|This brass token with the bust of a jolly imbiber
was issued by Edwin, the owner of a bowling saloon at
Pearl and Dover streets in New York City between 1834 and
'39. Privately made hard-times tokens such as this one
were struck between 1833 and '43 as unofficial currency
during the political and financial upheaval that preceded
The Panic of 1837 and the seven-year recession that
followed. The token is the size of the "large
cent" piece of the time -- 1 1/8 inches in diameter.
These coins were replaced by our present-day size pennies
was probably born in Guilford, Conn. His father,
Jeremiah, and brother Horatio -- both cabinetmakers --
also lived in New York City, and the family had strong
ties on both sides of Long Island Sound. Edwin's mother,
Helen, was the daughter of Jonathan and Hannah Vail. The
Vails fled Long Island for Guilford in 1775 during the
Revolution, and he, being a ship captain, transported
other Long Island refugees across the sound throughout
||Edwin's first mention in New York comes
in the 1823 city directory at Bowery
Cottage, the storied
establishment at 298 Bowery that he would later
A decade later he was in the
Third War, at 13 Park, where the New York Man
reported the city's journeymen tailors gathered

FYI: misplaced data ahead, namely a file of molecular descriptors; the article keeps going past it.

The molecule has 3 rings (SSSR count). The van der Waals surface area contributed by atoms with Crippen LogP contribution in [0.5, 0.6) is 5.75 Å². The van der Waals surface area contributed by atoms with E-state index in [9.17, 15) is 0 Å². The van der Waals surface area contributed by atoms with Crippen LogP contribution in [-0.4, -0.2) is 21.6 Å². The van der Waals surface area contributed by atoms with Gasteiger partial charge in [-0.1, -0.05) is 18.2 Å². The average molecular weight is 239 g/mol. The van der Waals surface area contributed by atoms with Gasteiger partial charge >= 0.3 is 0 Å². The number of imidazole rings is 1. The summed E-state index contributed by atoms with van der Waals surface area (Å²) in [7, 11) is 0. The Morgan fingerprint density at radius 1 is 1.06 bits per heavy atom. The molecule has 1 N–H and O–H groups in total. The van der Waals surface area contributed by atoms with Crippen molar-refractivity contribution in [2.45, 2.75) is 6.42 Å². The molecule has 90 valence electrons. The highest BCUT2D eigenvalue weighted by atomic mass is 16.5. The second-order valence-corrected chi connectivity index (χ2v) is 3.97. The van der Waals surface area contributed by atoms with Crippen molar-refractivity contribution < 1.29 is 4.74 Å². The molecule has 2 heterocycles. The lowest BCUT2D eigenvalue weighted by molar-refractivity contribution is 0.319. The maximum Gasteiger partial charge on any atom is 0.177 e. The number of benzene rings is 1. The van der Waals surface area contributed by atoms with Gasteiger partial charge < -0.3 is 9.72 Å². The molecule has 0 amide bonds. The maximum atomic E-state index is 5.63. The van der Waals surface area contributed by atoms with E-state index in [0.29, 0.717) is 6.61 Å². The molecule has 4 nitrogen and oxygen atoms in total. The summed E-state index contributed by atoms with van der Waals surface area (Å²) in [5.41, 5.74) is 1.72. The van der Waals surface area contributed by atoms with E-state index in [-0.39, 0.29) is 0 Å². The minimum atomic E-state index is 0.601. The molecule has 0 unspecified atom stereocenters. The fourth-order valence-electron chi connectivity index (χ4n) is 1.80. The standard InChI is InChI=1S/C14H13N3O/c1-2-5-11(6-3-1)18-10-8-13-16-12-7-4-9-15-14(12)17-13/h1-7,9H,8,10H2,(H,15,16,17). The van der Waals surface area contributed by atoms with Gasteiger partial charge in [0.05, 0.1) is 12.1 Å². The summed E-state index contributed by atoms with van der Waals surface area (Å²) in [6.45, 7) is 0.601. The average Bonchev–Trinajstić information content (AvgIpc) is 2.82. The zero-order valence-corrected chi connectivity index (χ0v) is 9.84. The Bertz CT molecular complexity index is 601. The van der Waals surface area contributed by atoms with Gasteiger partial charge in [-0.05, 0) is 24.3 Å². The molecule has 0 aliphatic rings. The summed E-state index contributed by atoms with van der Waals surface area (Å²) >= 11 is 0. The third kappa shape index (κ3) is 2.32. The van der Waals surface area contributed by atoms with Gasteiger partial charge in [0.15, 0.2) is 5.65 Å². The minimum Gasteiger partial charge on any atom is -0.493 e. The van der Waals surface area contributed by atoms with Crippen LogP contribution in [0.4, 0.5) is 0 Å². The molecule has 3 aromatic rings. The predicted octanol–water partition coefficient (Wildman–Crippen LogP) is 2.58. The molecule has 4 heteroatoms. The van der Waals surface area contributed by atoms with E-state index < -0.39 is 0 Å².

June 23, 1835, to seeking a return to uniform
prices that had been abandoned by their
Two weeks later, on July 5, his
home was the target of a gang of English thieves.
The New York Spectator of July, 16,
1835, left, reports that "plate," or
silver, valued at $384 -- quite a haul back in
the day -- was stolen. The Aug. 21, 1835, edition
of the New-York American for the Country
reported that Smith, Johnson and Bailey were
sentenced to 10 to 11 years in state prison and
hard labor, and Showler was given time to
substantiate his claim that he'd struck a deal
with police and prosecutors before being
Edwin and Catherine A. Fine were married
Aug. 19, 1835, at the Second Reformed Dutch
Church in Somerville, N.J., by Pastor Charles
Whitehead.* Catherine sued him for divorce per
this clipping from the Nov. 24, 1846,
Schenectady, N.Y., Cabinet; she would
later marry Peter E. Covert in Somerset County,
N.Y., on New Year's Day 1851.
The 1836 and '37 New York City
directories have Edwin operating the Pearl Street
bowling saloon. Directories from 1839
through '42 show that he'd moved on to helming
the fabled Bowery Cottage; the 1840 edition also
gives their residence as 7 Bleeker St.
(Mass.) Republican of Sept. 6, 1852,
ran a death notice for Edwin Parmelee who
departed Guilford "on Saturday [a] week
[ago]," which would have been Aug. 28.
He died sometime before the boat reached Long
Island on Aug. 31 a the age of 40.
As far as I can tell, Edwin and Catherine
had no children.
* Pastor Whitehead recorded Edwin's
name as Edward.